Page 425 - Week 02 - Tuesday, 22 March 2022
MR ASSISTANT SPEAKER (Mr Davis): Minister Berry, just a moment. Ms Lee, for the second occasion: you will have an opportunity to reply to the minister in your closing remarks. There have been a few occasions when I have not pulled you up and now I have to. The minister needs to be heard in silence.
MS BERRY: Thank you, Mr Assistant Speaker. The government has a land release program that supplies dwellings at above the rate of population growth; the home buyer concessions scheme, aiming to deliver 600 affordable rentals as well as 400 public housing dwellings; and the pensioner duty concession scheme. We are already taking all of these steps to address housing affordability across the board with the tools that we have, which I have identified at the jurisdictional level.
I once again ask that the opposition lobby their federal coalition colleagues to consider what the Australian government’s actions could be to address housing affordability as well. Here is a short list. Firstly, they could waive the historic ACT housing debt held by the commonwealth, to enable savings to be directed into more social housing. That ACT housing historic debt is $98,326,683.01, including the interest of $32,879,649.67 after we have paid that off. If the Canberra Liberals could lobby their coalition colleagues on the hill and have that debt waived, that would make a significant contribution to the ACT’s social housing supply.
They could develop a national housing and homelessness strategy—actually develop one; support the Community Housing Industry Association’s social housing and renovation program; reform the federal tax settings which currently benefit property investors over first-time buyers and renters; recognise housing affordability as a national issue; and increase funding to the states and territories through the National Housing and Homelessness Agreement. They could also increase commonwealth rent assistance.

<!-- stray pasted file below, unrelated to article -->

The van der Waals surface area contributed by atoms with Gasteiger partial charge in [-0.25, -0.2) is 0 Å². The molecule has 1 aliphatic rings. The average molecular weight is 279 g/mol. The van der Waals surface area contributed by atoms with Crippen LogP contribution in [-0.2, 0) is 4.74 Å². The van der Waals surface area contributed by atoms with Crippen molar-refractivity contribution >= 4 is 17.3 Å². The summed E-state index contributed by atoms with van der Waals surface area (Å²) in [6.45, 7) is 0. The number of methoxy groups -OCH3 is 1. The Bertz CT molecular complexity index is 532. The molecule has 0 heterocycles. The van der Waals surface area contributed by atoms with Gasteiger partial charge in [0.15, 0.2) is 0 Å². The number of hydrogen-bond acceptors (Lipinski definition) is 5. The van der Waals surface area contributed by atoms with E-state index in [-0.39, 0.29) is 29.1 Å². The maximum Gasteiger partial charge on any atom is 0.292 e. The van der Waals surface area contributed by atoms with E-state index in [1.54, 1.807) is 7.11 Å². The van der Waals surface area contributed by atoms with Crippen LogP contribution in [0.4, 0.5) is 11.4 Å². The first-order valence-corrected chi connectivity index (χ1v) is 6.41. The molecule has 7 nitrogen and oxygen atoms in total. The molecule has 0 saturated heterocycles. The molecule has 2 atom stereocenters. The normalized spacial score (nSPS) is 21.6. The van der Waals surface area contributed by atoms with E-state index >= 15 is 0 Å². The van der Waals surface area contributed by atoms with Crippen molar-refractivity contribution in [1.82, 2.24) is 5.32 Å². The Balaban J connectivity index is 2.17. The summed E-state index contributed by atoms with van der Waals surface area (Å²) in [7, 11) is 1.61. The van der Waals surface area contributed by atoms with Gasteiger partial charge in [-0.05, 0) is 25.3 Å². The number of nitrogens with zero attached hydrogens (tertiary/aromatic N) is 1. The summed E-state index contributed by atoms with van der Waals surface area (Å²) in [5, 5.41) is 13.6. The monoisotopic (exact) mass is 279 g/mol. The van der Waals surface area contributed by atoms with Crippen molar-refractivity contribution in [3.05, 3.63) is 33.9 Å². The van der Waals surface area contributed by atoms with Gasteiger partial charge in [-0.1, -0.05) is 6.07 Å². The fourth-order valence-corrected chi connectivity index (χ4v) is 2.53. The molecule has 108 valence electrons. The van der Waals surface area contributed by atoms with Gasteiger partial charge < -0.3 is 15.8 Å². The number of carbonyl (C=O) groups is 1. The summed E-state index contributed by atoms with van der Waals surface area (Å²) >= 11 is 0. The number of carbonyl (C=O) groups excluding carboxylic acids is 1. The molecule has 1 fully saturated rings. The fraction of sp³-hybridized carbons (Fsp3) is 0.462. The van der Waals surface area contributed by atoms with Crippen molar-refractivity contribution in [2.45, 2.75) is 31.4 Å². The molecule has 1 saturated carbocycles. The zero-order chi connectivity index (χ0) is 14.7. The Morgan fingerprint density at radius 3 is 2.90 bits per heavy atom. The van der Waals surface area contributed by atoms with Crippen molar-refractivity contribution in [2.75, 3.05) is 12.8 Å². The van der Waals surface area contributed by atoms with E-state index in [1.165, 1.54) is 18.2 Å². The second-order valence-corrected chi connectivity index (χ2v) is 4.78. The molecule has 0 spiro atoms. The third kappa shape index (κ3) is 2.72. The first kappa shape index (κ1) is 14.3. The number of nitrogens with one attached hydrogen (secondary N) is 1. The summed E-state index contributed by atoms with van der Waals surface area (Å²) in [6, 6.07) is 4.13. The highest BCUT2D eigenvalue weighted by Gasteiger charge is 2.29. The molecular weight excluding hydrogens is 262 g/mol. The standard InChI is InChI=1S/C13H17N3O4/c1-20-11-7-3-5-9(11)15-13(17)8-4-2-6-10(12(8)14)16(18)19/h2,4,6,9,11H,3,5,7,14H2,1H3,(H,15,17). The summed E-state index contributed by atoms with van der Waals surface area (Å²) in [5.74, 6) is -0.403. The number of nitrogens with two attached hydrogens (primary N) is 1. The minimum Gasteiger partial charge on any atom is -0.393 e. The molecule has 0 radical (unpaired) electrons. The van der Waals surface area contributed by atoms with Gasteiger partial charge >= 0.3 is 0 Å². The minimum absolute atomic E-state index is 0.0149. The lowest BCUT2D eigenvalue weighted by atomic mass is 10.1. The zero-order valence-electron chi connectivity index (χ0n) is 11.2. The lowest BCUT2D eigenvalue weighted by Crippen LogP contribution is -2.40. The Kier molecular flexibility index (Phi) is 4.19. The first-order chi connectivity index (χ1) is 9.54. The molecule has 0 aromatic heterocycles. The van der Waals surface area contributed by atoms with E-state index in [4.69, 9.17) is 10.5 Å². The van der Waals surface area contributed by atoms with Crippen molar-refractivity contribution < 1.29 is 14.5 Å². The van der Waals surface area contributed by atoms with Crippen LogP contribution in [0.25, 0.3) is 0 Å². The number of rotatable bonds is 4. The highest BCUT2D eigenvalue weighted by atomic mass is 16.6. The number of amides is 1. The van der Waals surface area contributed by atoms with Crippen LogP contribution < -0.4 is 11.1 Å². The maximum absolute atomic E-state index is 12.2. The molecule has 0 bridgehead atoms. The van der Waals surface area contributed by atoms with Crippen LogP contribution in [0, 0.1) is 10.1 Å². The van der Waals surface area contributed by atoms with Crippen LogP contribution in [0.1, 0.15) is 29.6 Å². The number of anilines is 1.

However, the ACT government will not wait until a federal election. We will continue to take action. The ACT government is committed to strengthening our social housing supply through increasing, growing and renewing the territory’s public housing stock and, in turn, reducing homelessness and contributing to a safer, stronger and more inclusive community.
I go back to the start of my response to Ms Lee’s motion today to explain, again, the numbers. The ACT government’s responsibility, which it takes very seriously and is delivering on, is that we provide two per cent of the housing and land supply in the ACT. As I said, that was around the 4,000 mark up till December last year. The private sector have active in the market over 170,000. It is two per cent that we provide in the ACT as part of our land release program.
I think that to suggest that the ACT government is in any way constraining supply is incorrect, when I have outlined in detail the difference between the ACT government’s approach to the supply of land, through the indicative land release program, and that of the private sector. It is clear that the ACT government is doing much more than its share in this space.